|reply to elefante72 |
Re: Oh well.
I don't disagree with you. I hate the current laws and the RIAA. But if you follow the music industry blogs and comments, the point of 6 strikes isn't to sue people. It is to educate users. The fact remains that most people think they have the legal right to download as much music as they want as long as they don't upload or sell it. That is completely untrue and 6 strikes is meant to squash that. It costs the RIAA lots of money to sue people, and many of them don't pay. By agreeing to not suing for at least the first 6 strikes versus the first, we could actually see a substantial decrease in lawsuits.
said by silbaco:Well, considering that most lawsuits I'm aware are suing users for sharing music rather than simply downloading it and keeping it for themselves, I can see how most people could rationally come to the conclusion quoted above.
The fact remains that most people think they have the legal right to download as much music as they want as long as they don't upload or sell it.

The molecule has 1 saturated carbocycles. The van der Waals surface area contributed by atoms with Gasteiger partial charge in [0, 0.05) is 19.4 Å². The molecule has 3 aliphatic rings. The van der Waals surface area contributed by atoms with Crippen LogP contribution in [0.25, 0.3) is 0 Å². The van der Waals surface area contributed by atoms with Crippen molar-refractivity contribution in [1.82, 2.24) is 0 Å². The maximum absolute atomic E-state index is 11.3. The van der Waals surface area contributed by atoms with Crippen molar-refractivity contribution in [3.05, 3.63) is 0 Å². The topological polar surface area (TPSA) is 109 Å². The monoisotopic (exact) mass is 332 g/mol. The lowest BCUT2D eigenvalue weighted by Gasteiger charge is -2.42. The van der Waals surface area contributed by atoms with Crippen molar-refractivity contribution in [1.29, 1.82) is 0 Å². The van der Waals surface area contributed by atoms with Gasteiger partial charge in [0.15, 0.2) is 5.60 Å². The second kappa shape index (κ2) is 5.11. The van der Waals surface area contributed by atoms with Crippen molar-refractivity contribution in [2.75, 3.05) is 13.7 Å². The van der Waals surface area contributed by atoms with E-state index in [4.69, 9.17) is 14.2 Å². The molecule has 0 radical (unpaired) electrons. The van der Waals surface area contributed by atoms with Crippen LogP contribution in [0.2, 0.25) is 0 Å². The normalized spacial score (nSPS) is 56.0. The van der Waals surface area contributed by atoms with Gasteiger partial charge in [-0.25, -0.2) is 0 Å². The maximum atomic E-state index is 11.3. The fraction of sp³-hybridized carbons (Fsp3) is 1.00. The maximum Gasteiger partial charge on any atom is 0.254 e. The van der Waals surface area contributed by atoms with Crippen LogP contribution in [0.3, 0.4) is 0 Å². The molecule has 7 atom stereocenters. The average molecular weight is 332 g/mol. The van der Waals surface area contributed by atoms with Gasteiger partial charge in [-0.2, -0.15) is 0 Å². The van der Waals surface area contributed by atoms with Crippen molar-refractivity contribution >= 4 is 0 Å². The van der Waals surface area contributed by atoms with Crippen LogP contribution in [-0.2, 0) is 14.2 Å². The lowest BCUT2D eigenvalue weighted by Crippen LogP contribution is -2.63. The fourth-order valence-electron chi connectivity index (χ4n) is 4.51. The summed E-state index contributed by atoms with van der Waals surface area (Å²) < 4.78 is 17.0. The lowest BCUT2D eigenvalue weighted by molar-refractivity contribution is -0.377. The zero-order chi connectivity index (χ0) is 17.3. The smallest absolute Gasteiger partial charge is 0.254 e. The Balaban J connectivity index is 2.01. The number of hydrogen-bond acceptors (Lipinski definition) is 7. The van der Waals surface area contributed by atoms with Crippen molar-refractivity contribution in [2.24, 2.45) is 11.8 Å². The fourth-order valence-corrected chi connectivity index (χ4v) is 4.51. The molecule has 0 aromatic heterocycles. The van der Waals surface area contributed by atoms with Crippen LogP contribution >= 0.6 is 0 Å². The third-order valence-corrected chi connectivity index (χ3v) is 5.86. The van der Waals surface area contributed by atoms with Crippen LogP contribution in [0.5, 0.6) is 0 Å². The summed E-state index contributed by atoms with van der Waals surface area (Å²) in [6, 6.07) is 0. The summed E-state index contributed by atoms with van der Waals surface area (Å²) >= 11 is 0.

There is also the old "educational use" argument that could be made for just downloading music and listening to it which does indeed muddy the waters a bit. Of course, that's only plausible if one downloads, listens, and then immediately deletes before going off to make a purchase. I don't know that I've ever heard of anyone doing that, as there are far easier methods of just previewing a song.
|reply to silbaco |
Well what about the old recording people use to do with cassette recorders from radio stations, illegal? I don't think so, they get paid for their music and actually pay radio stations to play it, so why not record it? The world has changed to a more modern developed society, if the artist or actors don't want their stuff recorded then take it off the radio or tv, I bet then they have no sales.
joetaxpayerI'M Here Till ThursdayReviews:
said by laserman :The recording wasn't illegal. Selling mixtapes recorded from one's record collection was where the issue started. It's the ability to share perfect digital copies that is driving this.
Well what about the old recording people use to do with cassette recorders from radio stations, illegal?
When I was younger, a 300baud modem would take hours to download anything. A bit older, and the 170MB (yes, megabyte) drive cost $300, so the idea of downloading a song and storing it made no sense. Now, a song is a fraction of a second to download. And the storage cost is zero. (about 1/40 cent per song. that's zero to me.)